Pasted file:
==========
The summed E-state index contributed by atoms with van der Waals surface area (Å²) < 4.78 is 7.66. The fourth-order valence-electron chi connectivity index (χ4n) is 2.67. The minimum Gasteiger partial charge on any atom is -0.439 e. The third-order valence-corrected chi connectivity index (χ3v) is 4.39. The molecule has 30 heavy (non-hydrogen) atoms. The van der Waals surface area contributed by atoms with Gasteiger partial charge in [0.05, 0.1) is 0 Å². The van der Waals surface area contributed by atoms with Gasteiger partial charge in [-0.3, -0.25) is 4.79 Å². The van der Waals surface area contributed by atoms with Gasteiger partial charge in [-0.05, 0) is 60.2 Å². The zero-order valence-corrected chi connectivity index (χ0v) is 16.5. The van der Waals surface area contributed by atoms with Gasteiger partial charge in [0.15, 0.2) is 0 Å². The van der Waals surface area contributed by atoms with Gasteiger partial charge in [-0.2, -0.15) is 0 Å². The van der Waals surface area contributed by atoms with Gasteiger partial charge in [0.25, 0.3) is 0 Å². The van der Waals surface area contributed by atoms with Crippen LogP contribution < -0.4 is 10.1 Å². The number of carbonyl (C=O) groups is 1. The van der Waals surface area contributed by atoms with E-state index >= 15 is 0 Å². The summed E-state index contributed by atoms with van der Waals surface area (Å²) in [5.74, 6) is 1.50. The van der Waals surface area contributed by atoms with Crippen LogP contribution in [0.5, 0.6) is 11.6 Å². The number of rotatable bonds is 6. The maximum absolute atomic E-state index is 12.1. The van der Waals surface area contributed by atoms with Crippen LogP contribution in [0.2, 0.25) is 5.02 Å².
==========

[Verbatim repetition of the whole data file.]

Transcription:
The summed E-state index contributed by atoms with van der Waals surface area (Å²) < 4.78 is 7.66. The fourth-order valence-electron chi connectivity index (χ4n) is 2.67. The minimum Gasteiger partial charge on any atom is -0.439 e. The third-order valence-corrected chi connectivity index (χ3v) is 4.39. The molecule has 30 heavy (non-hydrogen) atoms. The van der Waals surface area contributed by atoms with Gasteiger partial charge in [0.05, 0.1) is 0 Å². The van der Waals surface area contributed by atoms with Gasteiger partial charge in [-0.3, -0.25) is 4.79 Å². The van der Waals surface area contributed by atoms with Gasteiger partial charge in [-0.05, 0) is 60.2 Å². The zero-order valence-corrected chi connectivity index (χ0v) is 16.5. The van der Waals surface area contributed by atoms with Gasteiger partial charge in [0.15, 0.2) is 0 Å². The van der Waals surface area contributed by atoms with Gasteiger partial charge in [-0.2, -0.15) is 0 Å². The van der Waals surface area contributed by atoms with Gasteiger partial charge in [0.25, 0.3) is 0 Å². The van der Waals surface area contributed by atoms with Crippen LogP contribution < -0.4 is 10.1 Å². The number of carbonyl (C=O) groups is 1. The van der Waals surface area contributed by atoms with E-state index >= 15 is 0 Å². The summed E-state index contributed by atoms with van der Waals surface area (Å²) in [5.74, 6) is 1.50. The van der Waals surface area contributed by atoms with Crippen LogP contribution in [0.5, 0.6) is 11.6 Å². The number of rotatable bonds is 6. The maximum absolute atomic E-state index is 12.1. The van der Waals surface area contributed by atoms with Crippen LogP contribution in [0.2, 0.25) is 5.02 Å².